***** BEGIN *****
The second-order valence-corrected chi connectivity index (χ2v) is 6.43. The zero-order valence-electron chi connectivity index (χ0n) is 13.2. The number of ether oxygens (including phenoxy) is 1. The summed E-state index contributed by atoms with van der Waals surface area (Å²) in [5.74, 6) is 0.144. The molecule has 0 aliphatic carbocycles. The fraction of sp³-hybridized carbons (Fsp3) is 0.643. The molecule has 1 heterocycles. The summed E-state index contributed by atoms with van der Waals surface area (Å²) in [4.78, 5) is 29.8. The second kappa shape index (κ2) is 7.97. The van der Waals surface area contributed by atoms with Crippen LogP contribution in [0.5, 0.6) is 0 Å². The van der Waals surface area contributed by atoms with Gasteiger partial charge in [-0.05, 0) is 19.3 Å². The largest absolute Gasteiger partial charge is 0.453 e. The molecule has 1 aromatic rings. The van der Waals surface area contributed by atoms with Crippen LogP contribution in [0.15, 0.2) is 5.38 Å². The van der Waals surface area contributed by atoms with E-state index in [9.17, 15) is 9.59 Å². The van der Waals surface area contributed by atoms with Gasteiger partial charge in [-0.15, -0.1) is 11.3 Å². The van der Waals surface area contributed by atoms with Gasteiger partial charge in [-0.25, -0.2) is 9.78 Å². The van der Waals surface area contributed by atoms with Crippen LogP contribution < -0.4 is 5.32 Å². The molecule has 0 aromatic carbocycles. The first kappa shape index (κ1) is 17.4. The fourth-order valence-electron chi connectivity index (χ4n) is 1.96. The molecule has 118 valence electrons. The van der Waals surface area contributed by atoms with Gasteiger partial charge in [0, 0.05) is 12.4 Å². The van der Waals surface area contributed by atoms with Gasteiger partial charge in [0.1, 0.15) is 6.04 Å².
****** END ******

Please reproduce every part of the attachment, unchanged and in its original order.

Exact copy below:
The second-order valence-corrected chi connectivity index (χ2v) is 6.43. The zero-order valence-electron chi connectivity index (χ0n) is 13.2. The number of ether oxygens (including phenoxy) is 1. The summed E-state index contributed by atoms with van der Waals surface area (Å²) in [5.74, 6) is 0.144. The molecule has 0 aliphatic carbocycles. The fraction of sp³-hybridized carbons (Fsp3) is 0.643. The molecule has 1 heterocycles. The summed E-state index contributed by atoms with van der Waals surface area (Å²) in [4.78, 5) is 29.8. The second kappa shape index (κ2) is 7.97. The van der Waals surface area contributed by atoms with Crippen LogP contribution in [0.5, 0.6) is 0 Å². The van der Waals surface area contributed by atoms with Gasteiger partial charge in [-0.05, 0) is 19.3 Å². The largest absolute Gasteiger partial charge is 0.453 e. The molecule has 1 aromatic rings. The van der Waals surface area contributed by atoms with Crippen LogP contribution in [0.15, 0.2) is 5.38 Å². The van der Waals surface area contributed by atoms with E-state index in [9.17, 15) is 9.59 Å². The van der Waals surface area contributed by atoms with Gasteiger partial charge in [-0.15, -0.1) is 11.3 Å². The van der Waals surface area contributed by atoms with Gasteiger partial charge in [-0.25, -0.2) is 9.78 Å². The van der Waals surface area contributed by atoms with Crippen LogP contribution < -0.4 is 5.32 Å². The molecule has 0 aromatic carbocycles. The first kappa shape index (κ1) is 17.4. The fourth-order valence-electron chi connectivity index (χ4n) is 1.96. The molecule has 118 valence electrons. The van der Waals surface area contributed by atoms with Gasteiger partial charge in [0, 0.05) is 12.4 Å². The van der Waals surface area contributed by atoms with Gasteiger partial charge in [0.1, 0.15) is 6.04 Å².